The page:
The Public Understanding of Science in Africa

Call for Papers

A workshop to be held at the British Institute of East Africa, Nairobi, Kenya, 22-24th September 2010
Organised by the Centre of African Studies, University of Cambridge, UK (supported by the Leverhulme Trust and Isaac Newton Trust, Cambridge)
Together with the British Institute of East Africa, Nairobi, Kenya and The London School of Hygiene and Tropical Medicine, Anthropologies of African Biosciences Group

With the spread of mobile and Internet technology, the expansion of medical research sites, the development of genetically modified crops, the growing food crisis, the threat of global warming, and the challenges of particular diseases and health care, the question of how science engages publics is becoming increasingly important in Africa, as elsewhere. The workshop will bring together re! searchers, academics, journalists, policy makers, and those working in science education to discuss public engagement with science, and the engagement of publics by science in Africa, in scientific controversies, and through various scientific projects – environmental, medical or technological.
Policy makers often assume that ́the public ́ lacks knowledge of science, and that its members are irrational, anti-scientific, and in need of education. More recently there has been a move to understanding the public as more differentiated and more capable of engaging with science. However, such moves continue to conceive as ́the public ́ as lay citizenry separate from scientists and policymakers. Science does not necessarily engage with a freestanding public, but also creates certain publics; while some publics emerge through relations with science. Thus a public may be a group of people that forms around a particular issue, for example, a conservation project, a hea! lth issue, or an issue of access to particular resources. Science gains legitimacy through public engagement, but what is the nature of this engagement, and what ethical issues arise?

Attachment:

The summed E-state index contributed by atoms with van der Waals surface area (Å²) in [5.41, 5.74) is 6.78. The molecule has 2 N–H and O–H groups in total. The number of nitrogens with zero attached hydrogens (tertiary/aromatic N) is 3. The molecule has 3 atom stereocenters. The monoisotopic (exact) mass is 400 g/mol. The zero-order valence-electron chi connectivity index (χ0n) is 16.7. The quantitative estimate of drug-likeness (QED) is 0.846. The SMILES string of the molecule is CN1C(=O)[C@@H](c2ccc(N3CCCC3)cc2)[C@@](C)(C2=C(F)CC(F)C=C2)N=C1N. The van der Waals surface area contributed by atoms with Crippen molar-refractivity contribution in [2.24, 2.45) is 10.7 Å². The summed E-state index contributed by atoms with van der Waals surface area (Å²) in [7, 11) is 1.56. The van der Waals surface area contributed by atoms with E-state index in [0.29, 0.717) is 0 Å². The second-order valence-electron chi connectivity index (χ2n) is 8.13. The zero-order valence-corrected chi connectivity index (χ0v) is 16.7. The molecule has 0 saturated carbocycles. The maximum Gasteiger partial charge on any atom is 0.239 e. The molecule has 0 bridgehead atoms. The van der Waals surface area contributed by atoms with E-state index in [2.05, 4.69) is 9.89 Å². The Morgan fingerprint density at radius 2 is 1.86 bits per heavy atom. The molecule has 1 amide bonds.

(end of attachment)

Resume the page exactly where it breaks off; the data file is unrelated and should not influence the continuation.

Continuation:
The workshop will discuss the following questions: What debates are African publics engaging in, in relation to science and policy-making and scientific debates? How is science in Africa engaging with publics, whom do these publics consist of and how are they conceived? Are particular publics emerging in relation to scientific issues? What do public engagements with science in Africa tell us about opportunities for participation in decision-making, policy and public debates? What relationships exist between the various publics involved and various actors, from the state to international scientific research groups, pharmaceutical companies, NGOs and UN agencies? What do these reveal about the meanings of citizenship and the development of networks of concerned actors in relation to scientific issues, as well as the ability of particular communities to shape or ! affect scientific policies that concern their livelihoods?

We welcome papers or media presentations. The list below is intended as a guide and is by no means exclusive.
Panel One: Science, Medicine and public health
Possible topics
Media reports on health and medicine Medical research and the engagement of publics Public health campaigns Global disease programmes and their publics

Panel Two: Conservation and the environment
Possible topics
Public engagement with conservation projects Public understanding of climate change; water resources; deforestation; Foreign states buying land in Africa to cultivate food Environmental degradation and migration Media reports on climate change issues in Africa

Panel Three: Science, technology and development
Possible topics
Implications of expanding mobile phone technology and Internet access Debates about genetically modified crops Development of sustainable energy sources Development of sustaina! ble technology

We welcome abstracts and expressions of interest from researchers, journalists, science educators, scientists, policymakers and academics.
Deadline for abstracts is 1 May 2010
Please contact Mrs Dorian Addison at the Centre of African Studies, University of Cambridge